Wilt Chamberlain of the Philadelphia Warriors holds a sign reading...

Wilt Chamberlain of the Philadelphia Warriors holds a sign reading "100" in the dressing room in Hershey, Pa., after he scored 100 points against the Knicks. (March 2, 1962) Credit: AP File Photo (1962)

In the final minutes, players on the Philadelphia Warriors frantically were fouling the Knicks as if they were behind by 20 points instead of being way ahead. That was just the sort of night it was in Hershey, Pa., on March 2, 1962. It seemed as if constellations had been shaken, and all together they could not outshine the Big Dipper.

Big Dipper, of course, was the nickname for Wilt Chamberlain, who that night scored 100 points in what still stands as one of the most amazing feats in sports history. Fitting for a man who could cover 8 feet with one stride, he brought pro basketball one huge step forward, and upward.

It all remains hazily mythical because there was hardly any coverage -- the game wasn't televised or filmed, the New York newspapers didn't attend, nor did The Philadelphia Inquirer -- and there were few witnesses (attendance: 4,124).

Chamberlain, who died in 1999, did not embrace it for years because he feared it only fed his reputation as a soloist. Plus, there was a touch of farce at game's end, what with the Warriors fouling the Knicks to keep stopping the clock so Wilt could get more chances and the Knicks fouling other Warriors to keep the ball away from Chamberlain.

But Gary Pomerantz, author of the book "Wilt, 1962: The Night of 100 Points and the Dawn of a New Era," believes that what happened in the Warriors' 169-147 win 50 years ago Friday still reverberates. "Wilt's game lives in the imagination. It is as big as the imagination," he said. "With all due respect to Jeremy Lin, that is like a carnival comes to town. Wilt was like a meteor exploding into the NBA. He transformed the game."

Other players in that game still were taking two-handed set shots. "He took basketball's feet off the floor," Pomerantz said.

Wilt's 100 made a point with owners, who began seeing African-American players in a new light.

Willie Naulls, 77, the Knicks player with whom Chamberlain shared a car ride back to New York that night (Wilt lived in Manhattan and commuted to Philadelphia), later would write in a church bulletin after becoming a pastor, "Wilt had rung the bell of freedom loud and clear."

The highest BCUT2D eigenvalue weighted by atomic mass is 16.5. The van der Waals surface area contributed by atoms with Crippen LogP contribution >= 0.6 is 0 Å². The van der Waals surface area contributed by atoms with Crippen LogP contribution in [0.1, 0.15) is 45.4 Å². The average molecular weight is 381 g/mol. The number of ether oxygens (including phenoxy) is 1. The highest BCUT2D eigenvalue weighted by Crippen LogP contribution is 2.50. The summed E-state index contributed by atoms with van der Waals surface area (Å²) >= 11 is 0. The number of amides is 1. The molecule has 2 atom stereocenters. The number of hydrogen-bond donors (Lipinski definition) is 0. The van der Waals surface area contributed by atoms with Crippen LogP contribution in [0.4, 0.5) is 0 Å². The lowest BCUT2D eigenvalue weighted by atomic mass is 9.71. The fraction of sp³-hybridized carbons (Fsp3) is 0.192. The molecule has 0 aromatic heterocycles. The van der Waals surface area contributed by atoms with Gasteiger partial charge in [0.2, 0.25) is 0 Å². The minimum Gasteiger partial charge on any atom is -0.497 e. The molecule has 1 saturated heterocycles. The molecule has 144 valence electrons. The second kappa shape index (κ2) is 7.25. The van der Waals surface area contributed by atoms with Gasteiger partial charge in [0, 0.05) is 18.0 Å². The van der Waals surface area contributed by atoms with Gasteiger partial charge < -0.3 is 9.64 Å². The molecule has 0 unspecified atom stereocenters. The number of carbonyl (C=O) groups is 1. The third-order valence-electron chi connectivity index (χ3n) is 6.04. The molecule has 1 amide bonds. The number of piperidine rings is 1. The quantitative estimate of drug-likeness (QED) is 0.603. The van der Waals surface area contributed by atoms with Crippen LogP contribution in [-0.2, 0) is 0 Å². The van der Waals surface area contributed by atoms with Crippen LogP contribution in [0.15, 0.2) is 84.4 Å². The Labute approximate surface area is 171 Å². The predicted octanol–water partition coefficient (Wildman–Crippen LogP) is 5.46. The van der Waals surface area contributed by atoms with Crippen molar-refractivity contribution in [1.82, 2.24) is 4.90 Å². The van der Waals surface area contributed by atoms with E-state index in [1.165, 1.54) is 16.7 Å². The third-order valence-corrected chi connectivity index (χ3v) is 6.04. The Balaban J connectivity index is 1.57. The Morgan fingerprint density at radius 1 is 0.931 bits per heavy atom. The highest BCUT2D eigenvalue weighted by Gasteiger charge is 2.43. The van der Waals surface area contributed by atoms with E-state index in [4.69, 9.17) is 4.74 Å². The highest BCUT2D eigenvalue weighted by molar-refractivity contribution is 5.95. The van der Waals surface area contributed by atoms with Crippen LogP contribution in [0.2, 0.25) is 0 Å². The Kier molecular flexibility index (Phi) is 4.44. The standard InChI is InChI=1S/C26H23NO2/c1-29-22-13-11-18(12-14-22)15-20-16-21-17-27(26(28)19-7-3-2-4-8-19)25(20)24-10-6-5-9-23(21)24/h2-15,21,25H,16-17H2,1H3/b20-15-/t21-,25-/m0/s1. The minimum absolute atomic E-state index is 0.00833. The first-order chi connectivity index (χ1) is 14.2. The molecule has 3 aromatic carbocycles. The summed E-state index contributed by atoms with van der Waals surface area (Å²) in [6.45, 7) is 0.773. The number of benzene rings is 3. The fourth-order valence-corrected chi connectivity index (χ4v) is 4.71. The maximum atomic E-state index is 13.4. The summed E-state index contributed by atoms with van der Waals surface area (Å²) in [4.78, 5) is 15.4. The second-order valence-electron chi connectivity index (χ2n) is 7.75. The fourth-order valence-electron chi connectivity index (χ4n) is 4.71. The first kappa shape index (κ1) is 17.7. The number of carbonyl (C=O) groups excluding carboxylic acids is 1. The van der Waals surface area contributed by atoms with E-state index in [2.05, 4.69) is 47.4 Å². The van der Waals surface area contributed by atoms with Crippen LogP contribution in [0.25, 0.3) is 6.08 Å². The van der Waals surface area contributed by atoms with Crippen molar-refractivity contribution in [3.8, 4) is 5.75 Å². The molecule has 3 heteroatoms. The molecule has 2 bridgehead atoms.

Then there was the matter of having witnessed something that had seemed unimaginable. "It was just a pleasure to be a friend of his and to be on the same court," said Al Attles, whose 8-for-8 shooting was totally overlooked. "If five guys play one man, you should get open once in a while," Attles, 75, said with a laugh. "Wilt has taken so many bad raps. He was one of the nicest guys in the world."

Chamberlain's larger-than-life night was composed of small-print details. Pomerantz points out that Knicks center Darrall Imhoff, who has carried the stigma of having allowed 100 points, played only 20 minutes because of foul trouble. And he usually was the backup but had to start because Phil Jordon was ill.

A notoriously poor free- throw shooter, Chamberlain sank 28 of 32 that night, a product either of kismet or of soft rims at Hershey Sports Arena. The Warriors trained in Hershey and played one game a season there in vain hopes of expanding the fan base (the franchise moved to San Francisco three months later).

Richie Guerin scored 39 points for the Knicks. Naulls had 31 to cap a seven-game streak of scoring at least 30 points, a franchise record that stood until last season, when Amar'e Stoudemire ran off a nine-game streak.

All of this seems like yesterday for Harvey Pollack, then the Warriors' public relations director and still a statistical guru for the Philadelphia 76ers. He will be courtside Friday night as the 76ers host the Golden State Warriors. If anyone carried a larger load than Wilt 50 years ago, it was Pollack.

He kept statistics and wrote game stories for the Inquirer, The Associated Press and United Press International. Pollack, who turns 90 next Friday, was the one who encouraged the late Dave Zinkoff, the flamboyant public address announcer, to play up Chamberlain's every point. There was frenzy by the time Zinkoff announced "Dipper Dunk" off a feed from New York native York Larese to reach 98.

Fans stormed the court with 46 seconds left, when Chamberlain, on his 63rd shot, converted a pass from Joe Ruklick. Later, in the locker room, Pollack encountered Pulitzer Prize-winning Associated Press news photographer Paul Vathis, a spectator at the game who had gone to the car for his camera at halftime.

"He said, 'I don't really have a good picture of what happened here tonight.' I said, 'Something happened here tonight?' '' Pollack said the other day from the 76ers' office. Then he recalled borrowing a piece of paper, scribbling the figure "100" and handing it to Wilt to pose for the signature image of a night that will live forever.